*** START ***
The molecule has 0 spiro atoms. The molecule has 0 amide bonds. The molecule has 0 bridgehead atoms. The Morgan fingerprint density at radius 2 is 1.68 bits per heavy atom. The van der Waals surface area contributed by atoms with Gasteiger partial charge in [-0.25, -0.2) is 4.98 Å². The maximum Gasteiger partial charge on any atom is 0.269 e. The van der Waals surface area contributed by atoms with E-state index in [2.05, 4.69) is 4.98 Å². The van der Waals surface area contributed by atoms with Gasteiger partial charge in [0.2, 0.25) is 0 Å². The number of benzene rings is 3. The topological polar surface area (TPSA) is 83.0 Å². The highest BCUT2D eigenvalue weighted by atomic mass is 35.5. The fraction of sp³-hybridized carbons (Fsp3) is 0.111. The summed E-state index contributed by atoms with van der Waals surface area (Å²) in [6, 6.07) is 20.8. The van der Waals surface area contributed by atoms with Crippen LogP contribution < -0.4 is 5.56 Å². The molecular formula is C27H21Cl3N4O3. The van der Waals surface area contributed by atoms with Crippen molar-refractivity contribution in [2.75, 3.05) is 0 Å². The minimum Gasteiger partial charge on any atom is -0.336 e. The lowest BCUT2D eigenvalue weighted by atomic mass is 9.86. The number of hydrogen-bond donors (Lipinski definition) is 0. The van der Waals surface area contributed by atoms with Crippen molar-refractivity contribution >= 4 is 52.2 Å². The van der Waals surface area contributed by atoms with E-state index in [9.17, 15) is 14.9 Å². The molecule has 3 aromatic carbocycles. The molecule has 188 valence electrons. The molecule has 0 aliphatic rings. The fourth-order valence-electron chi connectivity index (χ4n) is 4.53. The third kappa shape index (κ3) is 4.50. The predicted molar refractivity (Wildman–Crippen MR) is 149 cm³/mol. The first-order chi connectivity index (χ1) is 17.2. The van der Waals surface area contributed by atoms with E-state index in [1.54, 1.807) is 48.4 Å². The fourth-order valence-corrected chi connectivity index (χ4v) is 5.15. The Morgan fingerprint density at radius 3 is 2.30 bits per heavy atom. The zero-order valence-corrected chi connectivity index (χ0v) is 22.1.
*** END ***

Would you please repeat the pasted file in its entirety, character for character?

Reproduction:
The molecule has 0 spiro atoms. The molecule has 0 amide bonds. The molecule has 0 bridgehead atoms. The Morgan fingerprint density at radius 2 is 1.68 bits per heavy atom. The van der Waals surface area contributed by atoms with Gasteiger partial charge in [-0.25, -0.2) is 4.98 Å². The maximum Gasteiger partial charge on any atom is 0.269 e. The van der Waals surface area contributed by atoms with E-state index in [2.05, 4.69) is 4.98 Å². The van der Waals surface area contributed by atoms with Gasteiger partial charge in [0.2, 0.25) is 0 Å². The number of benzene rings is 3. The topological polar surface area (TPSA) is 83.0 Å². The highest BCUT2D eigenvalue weighted by atomic mass is 35.5. The fraction of sp³-hybridized carbons (Fsp3) is 0.111. The summed E-state index contributed by atoms with van der Waals surface area (Å²) in [6, 6.07) is 20.8. The van der Waals surface area contributed by atoms with Crippen LogP contribution < -0.4 is 5.56 Å². The molecular formula is C27H21Cl3N4O3. The van der Waals surface area contributed by atoms with Crippen molar-refractivity contribution in [2.75, 3.05) is 0 Å². The minimum Gasteiger partial charge on any atom is -0.336 e. The lowest BCUT2D eigenvalue weighted by atomic mass is 9.86. The number of hydrogen-bond donors (Lipinski definition) is 0. The van der Waals surface area contributed by atoms with Crippen molar-refractivity contribution >= 4 is 52.2 Å². The van der Waals surface area contributed by atoms with E-state index in [9.17, 15) is 14.9 Å². The molecule has 3 aromatic carbocycles. The molecule has 188 valence electrons. The molecule has 0 aliphatic rings. The fourth-order valence-electron chi connectivity index (χ4n) is 4.53. The third kappa shape index (κ3) is 4.50. The predicted molar refractivity (Wildman–Crippen MR) is 149 cm³/mol. The first-order chi connectivity index (χ1) is 17.2. The van der Waals surface area contributed by atoms with E-state index in [1.54, 1.807) is 48.4 Å². The fourth-order valence-corrected chi connectivity index (χ4v) is 5.15. The Morgan fingerprint density at radius 3 is 2.30 bits per heavy atom. The zero-order valence-corrected chi connectivity index (χ0v) is 22.1.